Teen workers can be an asset to your community association, largely because they tend to be enthusiastic and eager to learn. However, because of their biologic, social, and economic characteristics, young workers have unique and substantial risks for work-related injuries and illnesses.
Approximately 2.3 million adolescents aged 16 to 17 years worked in the U.S. in 2007. In 2006, 30 youth under 18 years of age died from work-related injuries. Every year, more than 50,000 work-related injuries and illnesses among youth less than 18 years of age are treated in hospital emergency departments. Only about one-third of work-related injuries are seen in emergency departments.
In anticipation of the summer hiring season, the Occupational Safety and Health Administration (OSHA) has revamped its Teen Workers Web page to improve access to more resources for teens, parents, employers and educators on workplace safety and health. Of particular interest to association managers is the section on lifeguarding, which contains information for teens on bad bugs, safe storage and handling of chemicals, pool safety, and summer hazards.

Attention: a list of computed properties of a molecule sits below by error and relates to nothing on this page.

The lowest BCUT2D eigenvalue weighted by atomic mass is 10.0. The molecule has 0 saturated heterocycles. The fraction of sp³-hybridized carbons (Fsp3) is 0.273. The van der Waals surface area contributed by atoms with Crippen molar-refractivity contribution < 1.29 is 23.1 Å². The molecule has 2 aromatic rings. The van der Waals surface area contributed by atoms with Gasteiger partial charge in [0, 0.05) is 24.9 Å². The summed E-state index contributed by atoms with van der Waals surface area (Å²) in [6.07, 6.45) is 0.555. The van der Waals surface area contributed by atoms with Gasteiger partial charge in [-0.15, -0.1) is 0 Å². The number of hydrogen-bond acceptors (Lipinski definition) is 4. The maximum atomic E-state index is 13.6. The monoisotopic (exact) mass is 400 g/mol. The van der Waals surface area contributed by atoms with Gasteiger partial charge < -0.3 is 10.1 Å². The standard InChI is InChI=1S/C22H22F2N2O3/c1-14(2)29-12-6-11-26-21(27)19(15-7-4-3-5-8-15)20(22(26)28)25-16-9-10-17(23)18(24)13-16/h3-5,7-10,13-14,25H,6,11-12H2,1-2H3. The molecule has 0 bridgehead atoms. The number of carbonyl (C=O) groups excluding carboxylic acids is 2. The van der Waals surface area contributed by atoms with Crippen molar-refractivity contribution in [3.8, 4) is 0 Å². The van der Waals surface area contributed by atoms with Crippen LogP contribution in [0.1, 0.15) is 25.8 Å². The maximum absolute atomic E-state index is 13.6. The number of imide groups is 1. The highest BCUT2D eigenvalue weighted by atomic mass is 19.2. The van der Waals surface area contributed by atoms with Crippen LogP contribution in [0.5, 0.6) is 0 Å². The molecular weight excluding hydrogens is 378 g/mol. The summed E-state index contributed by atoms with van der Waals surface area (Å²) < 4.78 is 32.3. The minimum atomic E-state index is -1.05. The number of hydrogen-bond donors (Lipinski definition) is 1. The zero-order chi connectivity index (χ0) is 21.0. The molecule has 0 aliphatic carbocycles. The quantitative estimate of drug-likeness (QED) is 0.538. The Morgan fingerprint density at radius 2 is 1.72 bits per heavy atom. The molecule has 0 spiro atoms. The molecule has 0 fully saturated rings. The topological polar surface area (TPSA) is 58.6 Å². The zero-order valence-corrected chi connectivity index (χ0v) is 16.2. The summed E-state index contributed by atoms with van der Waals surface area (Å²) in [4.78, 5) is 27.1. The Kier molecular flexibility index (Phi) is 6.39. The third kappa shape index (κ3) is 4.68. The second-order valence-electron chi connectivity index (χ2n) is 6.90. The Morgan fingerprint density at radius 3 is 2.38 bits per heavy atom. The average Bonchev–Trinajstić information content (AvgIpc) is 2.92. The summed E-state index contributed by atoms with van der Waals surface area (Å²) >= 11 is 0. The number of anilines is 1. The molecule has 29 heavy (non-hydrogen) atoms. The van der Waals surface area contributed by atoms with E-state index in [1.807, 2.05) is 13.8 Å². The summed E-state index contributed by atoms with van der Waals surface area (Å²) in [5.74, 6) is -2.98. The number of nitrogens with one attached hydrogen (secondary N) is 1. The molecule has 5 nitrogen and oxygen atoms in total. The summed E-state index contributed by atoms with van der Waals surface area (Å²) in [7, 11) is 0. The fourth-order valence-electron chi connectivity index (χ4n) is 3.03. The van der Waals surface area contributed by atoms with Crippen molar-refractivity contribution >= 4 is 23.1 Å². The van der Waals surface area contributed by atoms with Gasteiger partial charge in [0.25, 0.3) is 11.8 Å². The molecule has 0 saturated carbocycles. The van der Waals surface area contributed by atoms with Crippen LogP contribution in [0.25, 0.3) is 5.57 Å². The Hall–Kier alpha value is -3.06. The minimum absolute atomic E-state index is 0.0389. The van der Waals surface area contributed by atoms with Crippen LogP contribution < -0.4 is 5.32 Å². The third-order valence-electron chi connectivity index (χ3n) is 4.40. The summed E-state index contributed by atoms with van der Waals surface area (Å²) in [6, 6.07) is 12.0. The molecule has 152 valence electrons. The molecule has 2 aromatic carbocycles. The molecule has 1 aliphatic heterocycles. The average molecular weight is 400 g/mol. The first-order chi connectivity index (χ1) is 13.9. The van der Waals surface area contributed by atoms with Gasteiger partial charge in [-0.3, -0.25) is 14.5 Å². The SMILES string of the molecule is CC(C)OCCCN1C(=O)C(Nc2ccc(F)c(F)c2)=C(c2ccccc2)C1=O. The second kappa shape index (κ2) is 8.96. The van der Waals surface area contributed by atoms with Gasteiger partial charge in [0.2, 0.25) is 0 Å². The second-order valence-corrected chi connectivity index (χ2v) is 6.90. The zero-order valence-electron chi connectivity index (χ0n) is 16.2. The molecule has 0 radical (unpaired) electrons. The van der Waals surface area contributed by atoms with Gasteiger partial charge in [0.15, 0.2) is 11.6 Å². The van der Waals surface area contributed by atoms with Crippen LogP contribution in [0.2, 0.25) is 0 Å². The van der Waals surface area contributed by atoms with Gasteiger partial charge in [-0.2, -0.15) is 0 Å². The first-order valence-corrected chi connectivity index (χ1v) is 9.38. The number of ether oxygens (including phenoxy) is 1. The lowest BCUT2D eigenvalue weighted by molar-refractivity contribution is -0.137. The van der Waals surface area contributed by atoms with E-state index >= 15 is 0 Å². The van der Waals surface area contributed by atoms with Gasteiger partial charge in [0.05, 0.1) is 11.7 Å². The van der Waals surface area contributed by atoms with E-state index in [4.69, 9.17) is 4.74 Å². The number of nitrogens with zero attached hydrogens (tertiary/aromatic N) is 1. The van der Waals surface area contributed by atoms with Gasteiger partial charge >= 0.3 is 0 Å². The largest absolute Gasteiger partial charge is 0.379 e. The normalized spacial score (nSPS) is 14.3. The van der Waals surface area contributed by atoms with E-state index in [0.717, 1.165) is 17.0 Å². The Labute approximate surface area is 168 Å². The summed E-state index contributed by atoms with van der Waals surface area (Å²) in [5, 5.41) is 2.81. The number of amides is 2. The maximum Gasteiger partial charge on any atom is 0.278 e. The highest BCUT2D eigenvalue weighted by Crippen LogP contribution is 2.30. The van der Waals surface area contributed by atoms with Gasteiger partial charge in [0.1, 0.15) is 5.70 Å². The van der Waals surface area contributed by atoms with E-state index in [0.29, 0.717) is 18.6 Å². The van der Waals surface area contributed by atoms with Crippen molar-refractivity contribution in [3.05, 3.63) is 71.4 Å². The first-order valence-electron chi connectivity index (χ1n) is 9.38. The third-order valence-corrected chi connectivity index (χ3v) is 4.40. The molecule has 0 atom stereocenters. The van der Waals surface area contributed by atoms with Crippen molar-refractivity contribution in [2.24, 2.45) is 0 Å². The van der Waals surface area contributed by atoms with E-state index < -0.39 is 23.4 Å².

Other resources at the site include:
- Frequently asked questions (FAQs) for small businesses hiring young workers. The FAQs are arranged into five categories to assist the user in identifying specific areas where a question may appear—general information, age, work hours, wages, and jobs and training. Each FAQ has multiple hyperlinks embedded in the provided response to additional information on the question being addressed. This is followed by a Related Links section designed to provide other pertinent information to the small business owner on compliance issues not specifically addressed in the provided response.
- Links to information about common hazards teens typically encounter on the job, including unsafe equipment, inadequate safety training, dangerous work that is illegal or inappropriate for youth, and alcohol and drug abuse.
- Self-assessment tools to help employers comply with the the youth employment provisions of the Fair Labor Standards Act and rules designed to protect young workers by restricting the types of jobs they perform and the number of hours they work.
- Training tools from previous Teen Summer Job Safety campaigns, including video clips of teens demonstrating safe work practices in construction and landscaping, including general protection, hearing protection, protective shoes, lifting, shoveling, and sun and hydration.